It would be as Thor describes it.
We think about total surveillance as being directed at private citizens, but the capability has unlimited payoffs when it targets financial markets and the people who have intimate knowledge of them.
“Total security awareness” programs of surveillance are ideal spying ops in the financial arena, designed to suck up millions of bits of inside information, then utilizing them to make investments and suck up billions (trillions?) of dollars.
It gives new meaning to “the rich get richer.”
Taking the overall scheme to another level, consider this: those same heavy hitters who have unfettered access to financial information can also choose, at opportune moments, to expose certain scandals and crimes (not their own, of course).
In this way, they can, at their whim, cripple governments, banks, and corporations. They can cripple investment houses, insurance companies, and hedge funds. Or, alternatively, they can merely blackmail these organizations.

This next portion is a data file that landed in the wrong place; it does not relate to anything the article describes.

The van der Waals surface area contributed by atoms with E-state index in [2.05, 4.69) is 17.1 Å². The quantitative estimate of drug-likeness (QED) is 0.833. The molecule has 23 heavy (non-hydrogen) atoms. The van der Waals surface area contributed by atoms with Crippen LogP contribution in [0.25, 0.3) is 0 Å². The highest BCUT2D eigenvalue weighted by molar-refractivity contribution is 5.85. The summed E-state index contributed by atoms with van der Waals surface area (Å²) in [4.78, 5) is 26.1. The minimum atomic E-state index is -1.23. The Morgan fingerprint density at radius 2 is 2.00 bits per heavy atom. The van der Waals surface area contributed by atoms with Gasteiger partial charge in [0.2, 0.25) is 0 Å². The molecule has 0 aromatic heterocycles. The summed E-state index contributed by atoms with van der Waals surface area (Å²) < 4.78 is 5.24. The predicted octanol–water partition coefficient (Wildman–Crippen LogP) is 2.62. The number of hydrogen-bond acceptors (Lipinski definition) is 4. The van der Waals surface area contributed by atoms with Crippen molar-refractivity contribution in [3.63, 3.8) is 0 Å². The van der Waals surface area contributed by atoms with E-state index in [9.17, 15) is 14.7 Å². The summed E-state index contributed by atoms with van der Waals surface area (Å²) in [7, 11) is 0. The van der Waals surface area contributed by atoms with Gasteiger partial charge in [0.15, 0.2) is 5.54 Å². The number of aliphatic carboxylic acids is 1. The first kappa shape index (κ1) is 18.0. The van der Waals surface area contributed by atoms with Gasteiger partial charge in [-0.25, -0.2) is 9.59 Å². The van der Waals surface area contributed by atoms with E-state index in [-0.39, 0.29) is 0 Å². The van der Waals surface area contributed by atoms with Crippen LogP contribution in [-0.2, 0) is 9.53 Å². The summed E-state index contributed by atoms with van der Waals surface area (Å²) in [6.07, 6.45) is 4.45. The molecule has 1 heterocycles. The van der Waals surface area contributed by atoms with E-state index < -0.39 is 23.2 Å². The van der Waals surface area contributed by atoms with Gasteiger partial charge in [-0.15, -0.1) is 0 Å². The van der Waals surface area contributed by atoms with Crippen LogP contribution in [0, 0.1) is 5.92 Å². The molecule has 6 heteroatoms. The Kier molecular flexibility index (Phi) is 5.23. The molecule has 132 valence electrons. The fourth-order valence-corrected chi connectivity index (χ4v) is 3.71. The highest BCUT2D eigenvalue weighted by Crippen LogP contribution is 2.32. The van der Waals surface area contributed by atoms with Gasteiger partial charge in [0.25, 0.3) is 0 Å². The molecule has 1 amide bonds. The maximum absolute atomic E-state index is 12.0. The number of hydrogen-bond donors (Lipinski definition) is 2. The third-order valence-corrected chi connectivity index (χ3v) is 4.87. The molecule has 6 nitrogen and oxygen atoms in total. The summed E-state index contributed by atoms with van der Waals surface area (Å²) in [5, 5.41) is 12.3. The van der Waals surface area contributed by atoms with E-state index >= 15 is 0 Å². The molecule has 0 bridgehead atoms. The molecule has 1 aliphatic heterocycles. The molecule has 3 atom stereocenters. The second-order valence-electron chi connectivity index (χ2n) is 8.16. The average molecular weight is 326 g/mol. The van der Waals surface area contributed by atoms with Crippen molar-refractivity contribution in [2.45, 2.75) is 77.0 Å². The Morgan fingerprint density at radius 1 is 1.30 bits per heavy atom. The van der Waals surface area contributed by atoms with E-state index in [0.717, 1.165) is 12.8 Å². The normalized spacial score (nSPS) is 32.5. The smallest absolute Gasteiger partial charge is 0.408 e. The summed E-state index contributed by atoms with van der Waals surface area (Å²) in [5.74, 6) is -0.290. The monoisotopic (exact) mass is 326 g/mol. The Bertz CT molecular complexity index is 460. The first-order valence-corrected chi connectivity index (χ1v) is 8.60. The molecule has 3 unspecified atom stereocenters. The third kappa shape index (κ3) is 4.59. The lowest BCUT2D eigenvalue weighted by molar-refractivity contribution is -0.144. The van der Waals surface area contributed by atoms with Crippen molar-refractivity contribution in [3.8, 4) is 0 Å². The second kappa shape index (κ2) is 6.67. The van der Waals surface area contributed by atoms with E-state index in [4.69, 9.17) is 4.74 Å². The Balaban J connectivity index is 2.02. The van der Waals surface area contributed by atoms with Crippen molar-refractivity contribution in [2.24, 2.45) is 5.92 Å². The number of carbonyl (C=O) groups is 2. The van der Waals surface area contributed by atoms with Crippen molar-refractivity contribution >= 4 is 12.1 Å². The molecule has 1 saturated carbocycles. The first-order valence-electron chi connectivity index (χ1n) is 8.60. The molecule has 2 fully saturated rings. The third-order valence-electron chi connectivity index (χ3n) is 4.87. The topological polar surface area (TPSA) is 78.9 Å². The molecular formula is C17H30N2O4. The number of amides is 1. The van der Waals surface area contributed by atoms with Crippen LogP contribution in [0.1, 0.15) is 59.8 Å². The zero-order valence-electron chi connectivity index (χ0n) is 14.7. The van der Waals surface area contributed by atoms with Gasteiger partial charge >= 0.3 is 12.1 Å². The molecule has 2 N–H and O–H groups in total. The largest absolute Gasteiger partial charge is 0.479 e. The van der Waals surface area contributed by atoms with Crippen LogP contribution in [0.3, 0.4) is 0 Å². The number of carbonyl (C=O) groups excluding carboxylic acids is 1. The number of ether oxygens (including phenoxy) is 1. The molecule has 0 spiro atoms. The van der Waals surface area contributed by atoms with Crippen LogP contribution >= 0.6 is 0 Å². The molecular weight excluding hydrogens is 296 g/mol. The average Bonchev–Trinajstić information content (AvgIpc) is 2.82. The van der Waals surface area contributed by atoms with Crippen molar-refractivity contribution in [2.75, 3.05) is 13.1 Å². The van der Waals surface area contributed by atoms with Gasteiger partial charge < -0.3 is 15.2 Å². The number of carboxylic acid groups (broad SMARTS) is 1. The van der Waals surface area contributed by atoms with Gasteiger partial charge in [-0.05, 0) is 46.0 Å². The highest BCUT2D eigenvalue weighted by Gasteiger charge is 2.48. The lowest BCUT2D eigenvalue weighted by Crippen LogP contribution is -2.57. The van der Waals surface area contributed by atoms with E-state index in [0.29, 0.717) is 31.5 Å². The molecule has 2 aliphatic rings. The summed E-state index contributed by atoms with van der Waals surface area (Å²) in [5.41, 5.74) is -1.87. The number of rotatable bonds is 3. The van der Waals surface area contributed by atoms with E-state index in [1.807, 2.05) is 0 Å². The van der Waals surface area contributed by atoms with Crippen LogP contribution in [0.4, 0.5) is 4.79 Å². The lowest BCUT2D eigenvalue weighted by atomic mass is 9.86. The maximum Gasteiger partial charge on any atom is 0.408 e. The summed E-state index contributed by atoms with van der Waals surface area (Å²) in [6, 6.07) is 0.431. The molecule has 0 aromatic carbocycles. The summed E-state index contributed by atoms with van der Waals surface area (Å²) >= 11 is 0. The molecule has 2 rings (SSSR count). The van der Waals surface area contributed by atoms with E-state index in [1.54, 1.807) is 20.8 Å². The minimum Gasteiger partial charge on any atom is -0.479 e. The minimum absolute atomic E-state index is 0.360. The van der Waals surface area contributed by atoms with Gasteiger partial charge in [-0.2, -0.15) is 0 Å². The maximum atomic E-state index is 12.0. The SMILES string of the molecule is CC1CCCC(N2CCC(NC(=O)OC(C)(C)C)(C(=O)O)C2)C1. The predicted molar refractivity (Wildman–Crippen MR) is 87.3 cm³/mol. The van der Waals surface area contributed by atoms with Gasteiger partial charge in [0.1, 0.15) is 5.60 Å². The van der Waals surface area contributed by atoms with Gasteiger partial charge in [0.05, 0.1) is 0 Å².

We think we know how scandals are exposed by the press, but actually we don’t. Tips are given to people who give them to other people. Usually, the first clue that starts the ball rolling comes from a source who remains in the shadows.
We are talking about the creation and managing of realities on all sides, including the choice of when and where and how to provide a glimpse of a crime or scandal.
The information matrix can be tapped into and plumbed, and it can also be used to dispense choice clusters of data that end up constituting the media reality of painted pictures which, every day, show billions of people “what’s news.”
It’s likely that the probe Ron Paul was once pushing—audit the Federal Reserve—has already been done by those who control unlimited global surveillance. They already know far more than any Congressional investigation will uncover. If they know the deepest truths, they can use them to blackmail, manipulate, and control the Fed itself.
In this global-surveillance world, we need to ask new questions and think along different lines now.